Economic development: using economic growth to raise living standards More-developed countries (MDC): North America, Australia, New Zealand, Japan, most of Europe Less-developed countries (LDC): most countries in Africa, Asia, Latin America

20 Countries by Gross National Income per Capita
Figure 2 This map shows high-income, upper-middle income, lower-middle-income, and low-income countries in terms of gross national income (GNI) PPP per capita (U.S. dollars) in (Data from World Bank and International Monetary Fund) Supplement 8, Fig 2

21 GLOBAL OUTLOOK: What are the world’s trends?

22 1-2 How Are Our Ecological Footprints Affecting the Earth?
Concept 1-2 As our ecological footprints grow, we are depleting and degrading more of the earth’s natural capital.

23 Ecological Footprints: A Model of Unsustainable Use of Resources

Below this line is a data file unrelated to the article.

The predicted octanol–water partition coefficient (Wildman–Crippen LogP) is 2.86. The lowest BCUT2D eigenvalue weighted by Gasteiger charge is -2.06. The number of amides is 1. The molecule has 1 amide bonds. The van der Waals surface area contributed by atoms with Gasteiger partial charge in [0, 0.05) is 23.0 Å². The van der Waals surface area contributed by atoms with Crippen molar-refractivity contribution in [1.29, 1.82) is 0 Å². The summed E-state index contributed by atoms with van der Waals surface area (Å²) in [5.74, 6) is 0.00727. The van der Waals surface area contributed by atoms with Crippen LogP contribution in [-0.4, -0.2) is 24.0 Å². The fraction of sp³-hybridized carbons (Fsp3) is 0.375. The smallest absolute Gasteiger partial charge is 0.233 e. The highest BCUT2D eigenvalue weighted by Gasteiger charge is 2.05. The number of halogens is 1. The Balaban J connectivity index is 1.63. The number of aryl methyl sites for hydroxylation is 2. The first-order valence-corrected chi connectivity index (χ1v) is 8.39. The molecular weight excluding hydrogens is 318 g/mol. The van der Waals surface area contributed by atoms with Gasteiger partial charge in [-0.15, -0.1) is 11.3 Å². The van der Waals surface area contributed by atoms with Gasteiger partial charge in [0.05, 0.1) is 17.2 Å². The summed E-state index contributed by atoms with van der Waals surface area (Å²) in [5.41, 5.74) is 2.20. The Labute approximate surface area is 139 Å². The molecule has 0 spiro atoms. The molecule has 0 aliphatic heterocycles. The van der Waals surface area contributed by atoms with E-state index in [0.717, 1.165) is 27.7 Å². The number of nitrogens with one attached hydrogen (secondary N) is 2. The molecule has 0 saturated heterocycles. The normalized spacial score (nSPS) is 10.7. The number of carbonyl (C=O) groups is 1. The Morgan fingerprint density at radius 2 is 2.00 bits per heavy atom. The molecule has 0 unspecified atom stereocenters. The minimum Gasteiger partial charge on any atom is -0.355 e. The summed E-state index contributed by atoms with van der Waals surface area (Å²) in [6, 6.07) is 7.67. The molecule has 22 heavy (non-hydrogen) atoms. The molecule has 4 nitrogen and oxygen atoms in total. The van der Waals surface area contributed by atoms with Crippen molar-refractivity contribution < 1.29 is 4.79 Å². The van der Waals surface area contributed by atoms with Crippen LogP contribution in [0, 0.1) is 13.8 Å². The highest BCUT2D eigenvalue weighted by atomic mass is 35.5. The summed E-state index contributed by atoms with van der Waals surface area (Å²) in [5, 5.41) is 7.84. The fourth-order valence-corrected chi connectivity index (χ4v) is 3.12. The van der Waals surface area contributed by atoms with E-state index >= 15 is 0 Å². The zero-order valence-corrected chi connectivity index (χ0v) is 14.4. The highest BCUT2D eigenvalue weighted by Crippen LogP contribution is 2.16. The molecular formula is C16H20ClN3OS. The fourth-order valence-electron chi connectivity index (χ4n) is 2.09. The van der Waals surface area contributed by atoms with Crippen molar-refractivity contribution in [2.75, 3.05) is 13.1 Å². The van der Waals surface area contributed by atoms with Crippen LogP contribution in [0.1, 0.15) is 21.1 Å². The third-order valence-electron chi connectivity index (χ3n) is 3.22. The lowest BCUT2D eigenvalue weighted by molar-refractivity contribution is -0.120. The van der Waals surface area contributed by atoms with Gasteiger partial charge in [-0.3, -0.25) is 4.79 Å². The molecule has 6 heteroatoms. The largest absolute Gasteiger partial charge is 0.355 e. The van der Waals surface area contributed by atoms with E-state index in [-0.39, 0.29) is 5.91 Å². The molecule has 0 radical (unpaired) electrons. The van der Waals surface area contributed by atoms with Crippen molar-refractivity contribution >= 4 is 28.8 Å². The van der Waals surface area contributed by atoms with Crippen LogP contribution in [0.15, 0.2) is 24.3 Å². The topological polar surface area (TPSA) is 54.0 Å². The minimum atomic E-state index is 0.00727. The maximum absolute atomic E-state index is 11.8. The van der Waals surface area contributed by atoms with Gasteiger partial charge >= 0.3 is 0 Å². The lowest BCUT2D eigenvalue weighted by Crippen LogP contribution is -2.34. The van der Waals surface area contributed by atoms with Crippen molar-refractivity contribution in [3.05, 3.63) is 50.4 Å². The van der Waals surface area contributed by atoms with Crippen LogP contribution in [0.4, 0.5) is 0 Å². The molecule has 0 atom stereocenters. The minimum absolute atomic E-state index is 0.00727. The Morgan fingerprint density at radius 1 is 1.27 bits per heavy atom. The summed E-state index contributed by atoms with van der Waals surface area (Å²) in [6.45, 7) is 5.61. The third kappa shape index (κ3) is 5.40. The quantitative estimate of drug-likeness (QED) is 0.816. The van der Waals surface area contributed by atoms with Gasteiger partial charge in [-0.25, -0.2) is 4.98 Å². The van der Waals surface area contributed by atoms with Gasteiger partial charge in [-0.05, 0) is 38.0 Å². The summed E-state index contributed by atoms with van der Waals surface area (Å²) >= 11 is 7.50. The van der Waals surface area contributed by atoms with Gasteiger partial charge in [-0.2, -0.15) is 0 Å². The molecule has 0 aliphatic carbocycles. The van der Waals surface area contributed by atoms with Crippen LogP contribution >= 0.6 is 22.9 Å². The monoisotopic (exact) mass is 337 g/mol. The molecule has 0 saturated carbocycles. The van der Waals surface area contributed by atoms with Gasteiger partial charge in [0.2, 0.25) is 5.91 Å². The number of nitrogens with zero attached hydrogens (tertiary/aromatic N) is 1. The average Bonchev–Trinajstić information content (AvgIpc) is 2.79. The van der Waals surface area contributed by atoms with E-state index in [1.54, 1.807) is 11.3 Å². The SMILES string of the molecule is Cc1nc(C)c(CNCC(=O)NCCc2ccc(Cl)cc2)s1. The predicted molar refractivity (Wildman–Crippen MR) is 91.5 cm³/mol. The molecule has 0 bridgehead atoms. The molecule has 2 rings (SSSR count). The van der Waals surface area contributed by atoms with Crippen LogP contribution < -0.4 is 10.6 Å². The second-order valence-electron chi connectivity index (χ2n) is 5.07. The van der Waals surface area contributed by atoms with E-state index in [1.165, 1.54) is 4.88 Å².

Ecological footprint: the amount of biologically productive land and water needed to provide the people in a region with indefinite supply of renewable resources, and to absorb and recycle wastes and pollution Per capita ecological footprint: per person Unsustainable: footprint is larger than biological capacity for replenishment


25 Natural Capital Use and Degradation
Figure 1.13: Natural capital use and degradation. These graphs show the total and per capita ecological footprints of selected countries (top). In 2008, humanity’s total, or global, ecological footprint was at least 30% higher than the earth’s biological capacity (bottom) and is projected to be twice the planet’s biological capacity by around Question: If we are living beyond the earth’s renewable biological capacity, why do you think the human population and per capita resource consumption are still growing rapidly? (Data from Worldwide Fund for Nature, Global Footprint Network, Living Planet Report See Fig. 1-13, p. 16

26 Global Human Footprint Map
Figure 7 This map shows the relative risk of tornados across the continental United States. (Data from NOAA) Supplement 8, Fig 7

27 We Are Living Unsustainably
Environmental degradation: wasting, depleting, and degrading the earth’s natural capital Happening at an accelerating rate Also called natural capital degradation

28 Natural Capital Degradation